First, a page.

at night, when it was so cold that the poplar trees split.
Many different Indian cultures lived in Kentucky at one time
or another. They were hunters and fishermen, farmers and gatherers
all rolled into one. Some bands relied upon one means or the
other for procuring food more so than did other tribes or bands.
Over the centuries, a number of different types of housing evolved
among the Indian cultures. The more permanent or stone structures
were developed in the American Southwest, Central America, and
in South America where the Incas dwelled. The Anasazi built their
cliff houses all the way up into Colorado. The plains cultures
grew up around the horse and the Indians who followed the buffalo.
The plains people created the buffalo hide teepee or wicki-up.
The hides were stretched around lodge poles set in a conical
fashion. This dwelling could be assembled or torn down quickly
when it was desirable to move the village.
Farther to the east, lodges were constructed of mud and grass
or reeds and sometimes poles and willow bark. In the Northeast
the "long houses" became commonplace, and the Iroquois
Federation developed with these pole houses covered with sheets
of willow bark.
In the Southeast, including our own area, the permanent villages
or towns were more likely to feature grass houses with pole
frames. The grass or thatching was put on heavily to shut out
the cold, rain, and snow. During heavy rains these houses may
have leaked a bit, but not much. Some archaeologists believe
that with maintenance these grass houses may have lasted a century
or two. A fire was maintained inside at all times and generally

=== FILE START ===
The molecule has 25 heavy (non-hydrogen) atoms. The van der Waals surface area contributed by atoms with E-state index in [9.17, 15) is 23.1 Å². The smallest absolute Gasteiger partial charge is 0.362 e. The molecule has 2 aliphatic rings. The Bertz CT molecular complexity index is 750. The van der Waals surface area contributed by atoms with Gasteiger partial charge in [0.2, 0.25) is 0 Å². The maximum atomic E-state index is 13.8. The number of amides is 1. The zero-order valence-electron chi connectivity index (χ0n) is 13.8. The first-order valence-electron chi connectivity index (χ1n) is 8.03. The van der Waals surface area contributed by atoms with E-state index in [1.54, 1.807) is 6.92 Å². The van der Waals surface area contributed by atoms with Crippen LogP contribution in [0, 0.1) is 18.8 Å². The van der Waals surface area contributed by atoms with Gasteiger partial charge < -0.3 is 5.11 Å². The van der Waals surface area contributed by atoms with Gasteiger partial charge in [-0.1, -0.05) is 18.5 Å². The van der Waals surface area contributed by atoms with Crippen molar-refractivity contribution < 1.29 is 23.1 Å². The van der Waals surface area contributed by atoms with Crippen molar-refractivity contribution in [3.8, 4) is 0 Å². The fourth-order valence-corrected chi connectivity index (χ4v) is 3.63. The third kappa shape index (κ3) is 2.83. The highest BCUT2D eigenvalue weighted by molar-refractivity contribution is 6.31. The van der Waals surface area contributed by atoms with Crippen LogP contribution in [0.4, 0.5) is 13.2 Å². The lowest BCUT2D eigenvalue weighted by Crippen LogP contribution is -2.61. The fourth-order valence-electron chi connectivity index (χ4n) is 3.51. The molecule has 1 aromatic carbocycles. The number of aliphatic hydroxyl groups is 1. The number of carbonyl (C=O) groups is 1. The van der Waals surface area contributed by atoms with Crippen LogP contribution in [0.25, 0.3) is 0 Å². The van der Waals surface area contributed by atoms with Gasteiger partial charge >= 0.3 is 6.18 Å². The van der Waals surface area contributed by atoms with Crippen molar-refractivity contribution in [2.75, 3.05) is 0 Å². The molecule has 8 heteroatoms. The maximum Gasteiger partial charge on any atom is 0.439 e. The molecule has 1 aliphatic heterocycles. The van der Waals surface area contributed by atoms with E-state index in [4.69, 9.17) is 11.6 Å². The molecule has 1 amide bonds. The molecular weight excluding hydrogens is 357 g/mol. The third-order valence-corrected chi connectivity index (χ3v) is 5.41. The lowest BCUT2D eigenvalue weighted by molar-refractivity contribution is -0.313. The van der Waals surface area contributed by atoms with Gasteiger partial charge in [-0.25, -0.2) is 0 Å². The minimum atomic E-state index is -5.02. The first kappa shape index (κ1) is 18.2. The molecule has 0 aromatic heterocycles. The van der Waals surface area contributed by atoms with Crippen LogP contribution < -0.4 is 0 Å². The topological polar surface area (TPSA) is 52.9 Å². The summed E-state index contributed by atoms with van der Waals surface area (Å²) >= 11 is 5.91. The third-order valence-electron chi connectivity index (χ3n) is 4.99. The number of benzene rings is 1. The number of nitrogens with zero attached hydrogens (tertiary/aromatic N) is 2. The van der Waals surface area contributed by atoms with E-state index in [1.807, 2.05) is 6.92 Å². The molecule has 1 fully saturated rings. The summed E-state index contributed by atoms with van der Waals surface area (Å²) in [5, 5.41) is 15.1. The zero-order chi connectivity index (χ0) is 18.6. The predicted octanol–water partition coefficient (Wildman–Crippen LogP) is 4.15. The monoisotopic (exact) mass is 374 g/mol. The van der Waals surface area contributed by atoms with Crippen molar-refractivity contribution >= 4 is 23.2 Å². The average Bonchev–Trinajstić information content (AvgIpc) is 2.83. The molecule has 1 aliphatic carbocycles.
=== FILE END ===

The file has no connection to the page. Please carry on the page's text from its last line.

kept the house dry. A smoke hole or chimney was usually located
near the center of the roof to allow the smoke to escape freely
from the grass house. Obviously, large bonfires were not practical.
A single spark could burn the house down around the inhabitants.
A fire hole in the ground kept the fire confined and low. A glowing
bed of coals was preferred over a crackling blaze. The Indian
knew the value of dry, seasoned, wood and keeping flames and
smoke to a minimum. Columns of smoke would be a dead giveaway
to the location of the village for enemies that might be lurking
Indians of this area primarily fashioned their clothing from
the furs and animals they killed. Sewing was done with bone awls
and strands of buckskin. Leggings, breech clothes, and moccasins
were made from cured deer hides. Shirts of deer hide were sometimes
worn in the winter. Robes of buffalo hides were pulled tightly
about the shoulders to keep out the cold. Mountain men, who sometimes
lived among the Indians, claimed that the Indians protected themselves
from the cold by rubbing the grease from bear fat onto their
Indians were great believers of soup, especially in the winter.
Initially, the soup was cooked in hide containers by dropping
heated stones into the container of soup. Hickory nuts, walnuts,
roots and herbs were included in the soup along with whatever
small game animals could be found. Eventually, pottery containers
could also be used for cooking food. A shell ladle of hot soup
warmed the Indian peoples' insides on the coldest nights.
Bob Smith, Editor-Publisher of The Three Forks Tradition
newspaper, kindly shares a little part of Kentucky's history
with our readers each month. He is a native of Fleming-Neon and
would appreciate any historical information from that area. He
can be reached at The Three Forks Tradition,
P. O. Box 557, Beattyville, KY 41311; 606/464-2888.